Integrators step up to new data transmission challenge
Integrators are expected to know how to transmit data, including video, in the most efficient, most economical and safest way possible. But experts say that the proliferation of IP technology--particularly sales of IP cameras, which have taken off in the last year--makes an installer's job more challenging than ever.
Installers are now expected by end users to learn the technology, and speak "IP," as well as understand how to best configure and install the equipment.
"The physical layer is more important than ever," said Michelle Allard, vice president of sales and marketing for Anixter, a distributor of communication products and electrical and electronic wire and cable.
The good news is that it appears that integrators are up to the task; maybe because they're taking advantage of training opportunities, which are flourishing in all spheres of the security industry. Manufacturers, distributors and industry organizations such as the National Burglar & Fire Alarm Association and ISC Institute are offering more and more classes dedicated to the installation of networks and IP infrastructure.
Allard said Anixter has hosted more than 50 IP convergence seminars, which covered "basic networking principles, and offered a demonstration on how to properly design a 12-camera IP system, including storage, server and power requirements." Anixter gets 100 requests per month for two guides it published to help integrators migrate to IP security technology (so far, they've distributed 30,000 copies. They're available for no charge at www.Anixter.com).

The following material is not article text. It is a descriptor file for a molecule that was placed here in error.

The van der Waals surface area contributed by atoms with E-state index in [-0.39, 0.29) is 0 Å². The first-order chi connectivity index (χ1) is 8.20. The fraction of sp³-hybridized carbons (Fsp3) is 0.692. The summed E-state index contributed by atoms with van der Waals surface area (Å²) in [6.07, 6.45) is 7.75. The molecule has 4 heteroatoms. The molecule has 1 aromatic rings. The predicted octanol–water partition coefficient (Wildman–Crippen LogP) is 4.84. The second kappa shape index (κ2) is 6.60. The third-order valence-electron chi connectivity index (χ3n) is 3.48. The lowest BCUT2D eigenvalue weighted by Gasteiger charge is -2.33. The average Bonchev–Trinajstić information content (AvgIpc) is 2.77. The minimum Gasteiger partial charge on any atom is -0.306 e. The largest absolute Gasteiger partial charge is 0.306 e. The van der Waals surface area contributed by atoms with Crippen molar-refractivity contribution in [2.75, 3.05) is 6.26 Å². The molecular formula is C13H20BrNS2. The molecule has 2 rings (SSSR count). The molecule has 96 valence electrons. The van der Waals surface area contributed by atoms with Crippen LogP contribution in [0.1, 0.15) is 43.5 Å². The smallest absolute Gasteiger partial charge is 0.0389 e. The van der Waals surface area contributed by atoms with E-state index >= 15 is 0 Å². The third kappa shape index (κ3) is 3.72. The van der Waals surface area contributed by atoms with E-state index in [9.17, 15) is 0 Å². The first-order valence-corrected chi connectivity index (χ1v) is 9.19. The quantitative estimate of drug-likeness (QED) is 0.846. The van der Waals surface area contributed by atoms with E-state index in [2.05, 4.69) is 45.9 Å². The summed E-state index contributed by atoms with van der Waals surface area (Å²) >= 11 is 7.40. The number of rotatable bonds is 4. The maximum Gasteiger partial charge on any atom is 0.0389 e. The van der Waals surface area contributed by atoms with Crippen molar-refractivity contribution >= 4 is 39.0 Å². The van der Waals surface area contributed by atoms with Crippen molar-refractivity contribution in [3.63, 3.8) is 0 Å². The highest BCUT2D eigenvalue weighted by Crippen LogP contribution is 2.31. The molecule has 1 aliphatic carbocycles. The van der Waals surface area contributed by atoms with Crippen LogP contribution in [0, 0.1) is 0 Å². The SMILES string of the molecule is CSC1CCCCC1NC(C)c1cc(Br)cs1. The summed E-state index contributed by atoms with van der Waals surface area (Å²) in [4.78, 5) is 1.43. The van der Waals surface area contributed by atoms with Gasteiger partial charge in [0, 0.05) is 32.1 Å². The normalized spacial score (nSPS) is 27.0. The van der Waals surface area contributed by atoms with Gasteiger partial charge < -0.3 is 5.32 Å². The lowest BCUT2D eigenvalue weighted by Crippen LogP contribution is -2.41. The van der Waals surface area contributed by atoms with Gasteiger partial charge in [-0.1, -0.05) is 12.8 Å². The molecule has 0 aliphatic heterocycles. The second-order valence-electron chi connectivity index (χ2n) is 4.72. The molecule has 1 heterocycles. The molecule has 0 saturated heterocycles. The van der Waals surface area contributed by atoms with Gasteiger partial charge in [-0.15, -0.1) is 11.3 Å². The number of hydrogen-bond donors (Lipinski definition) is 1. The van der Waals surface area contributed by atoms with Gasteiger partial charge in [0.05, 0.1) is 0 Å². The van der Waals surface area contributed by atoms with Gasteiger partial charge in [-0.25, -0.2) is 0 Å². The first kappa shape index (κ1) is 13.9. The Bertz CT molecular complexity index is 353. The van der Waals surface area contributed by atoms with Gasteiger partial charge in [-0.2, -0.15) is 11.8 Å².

The IP surveillance guide reviews migration trends in the industry and components of the systems; a second guide addresses security infrastructure "designing and installing infrastructure for three types of security systems: traditional (coax based), analog/hybrid, and digital/IP security solutions." This guide includes an overview of networking standards. A third guide on integrated security technologies is in the works.
Similarly, James Rothstein, senior vice president at distributor Tri-Ed, said the company's plans for 2007 include tripling "our [IP] training efforts in terms of sessions" both internally and externally for dealers.
Rothstein pointed out that "as the price comes down on IP equipment, it becomes much more universally applicable." The cost benefit is definitely there for larger installations, but with smaller installations, "the classic four- to eight-camera job in a small commercial application ... the benefit probably isn't there yet."
In terms of the camera installations, however, Rothstein notes a distinction: "If you have a DVR, even if you used analog equipment connected to that DVR, it is still an IP installation in some respects." He further explained, "What I mean by that is one of the benefits of IP is availability of remotely viewing and controlling what goes on and as long as you have a DVR that is a network appliance, as most are, you can get to it remotely and you can control some things in your system even if cameras aren't themselves IP."